People are dating longer, settling down later and seeing relationships less as a one-shot attempt at a soul mate and more as another chapter in their biography. Now, bittersweet — or at least ambiguous — endings are expected. In pursuit of emotional truth, love stories that could have been comedies have sobered up and become winsome romantic dramas like The Spectacular Now , Blue Jasmine and The Best Man Holiday. Even on television, you're seeing more shows with couples counselors as a character, so you're getting more of a sense of people working through things, as opposed to fate swooping in and making everything happen.
For Frost's clients, the glossed-over good cheer of romantic comedies can be depressing. It's not so romantic. They drink and sleep together on the first night, and it's, like, 'Whoa! How do we deal with that? The we-all-have-sex-and-drink-and-talk-dirty-and-swear romantic comedy, that sort of worked for a minute, but it seems to have gone away as quickly as it came. Recently, Barrymore took a four-year break from the genre. In May, however, she and Sandler return to romantic comedy with Warner Bros.
Still, by last decade's standards, Blended is unusual: Barrymore and Sandler play divorced parents on a blind date with their children in tow. By betting only on proven stars, the genre has been forced to age up; that, in turn, means fewer films about first weddings and more about middle-aged adults old enough to know that love might not last. It's much more about the how-to-make-it-work functionality of it all, and can that be joyful. If you can find happiness in your day-to-day life, that's far more valuable than a happy ending, because that's not the way reality works. Maybe the system is in overdrive, and people aren't just allowed to make a lot of throw-it-at-the-wall-and-see-if-it-sticks kind of romantic comedies.
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Maybe it's only going to be the much better ones that make it through. For now, however, she has embraced the bromance, even though it leaves actresses like her mulling their next movies. I feel like there's better chemistry between men right now than [between] males and females.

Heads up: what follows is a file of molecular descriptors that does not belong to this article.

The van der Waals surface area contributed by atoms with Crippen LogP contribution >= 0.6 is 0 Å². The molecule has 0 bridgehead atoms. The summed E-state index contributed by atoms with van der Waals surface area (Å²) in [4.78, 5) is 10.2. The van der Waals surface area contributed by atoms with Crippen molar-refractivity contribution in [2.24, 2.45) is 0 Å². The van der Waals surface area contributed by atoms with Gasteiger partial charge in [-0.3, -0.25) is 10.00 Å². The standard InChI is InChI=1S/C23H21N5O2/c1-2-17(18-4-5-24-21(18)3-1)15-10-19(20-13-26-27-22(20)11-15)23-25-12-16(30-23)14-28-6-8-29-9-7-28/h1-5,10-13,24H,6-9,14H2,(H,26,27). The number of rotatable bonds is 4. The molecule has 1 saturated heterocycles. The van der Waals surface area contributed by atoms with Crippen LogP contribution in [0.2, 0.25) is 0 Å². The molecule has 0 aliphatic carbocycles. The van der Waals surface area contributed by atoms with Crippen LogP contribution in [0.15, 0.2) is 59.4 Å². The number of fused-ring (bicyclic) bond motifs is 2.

No love burns brighter than that between a superhero, his super-buddies and the studio that scores with their billion-dollar beer bash — especially when they can go back to the keg for another round. What made money in ? The ninth was a Disney cartoon; the 10th was Gravity — the sole stand-alone, adult-driven film.
Romantic comedies don't launch franchises. Where do you go after a happy ending? Stasis or divorce. With The Proposal 2: Propose Harder off the table, studios lack the incentive to fund films that are one-and-done.
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These days, they'd rather spend money repeating a proven hit. But the obsession with franchises comes with a high — and literal — cost. Blockbusters don't always make money, but they definitely spend it. Sequels seem to be the obvious answer when you scan the box office winners, but in terms of return on investment, they're a riskier bet.
Let's crunch the numbers. Spider-Man made more cash, but it wasn't as profitable. If studios shelved their weakest blockbuster, they could fund five to 10 additional midprice films a year. Even if every one of those didn't hit, enough would make their money back to compensate. Yet between and , the number of studio releases plummeted 37 percent. Two equalizers explain why studios prefer to release a handful of blockbusters instead of a large, diverse slate of midbudget flicks: merchandising and marketing. But you won't find an action figure of Bradley Cooper in sweatpants and a trash bag.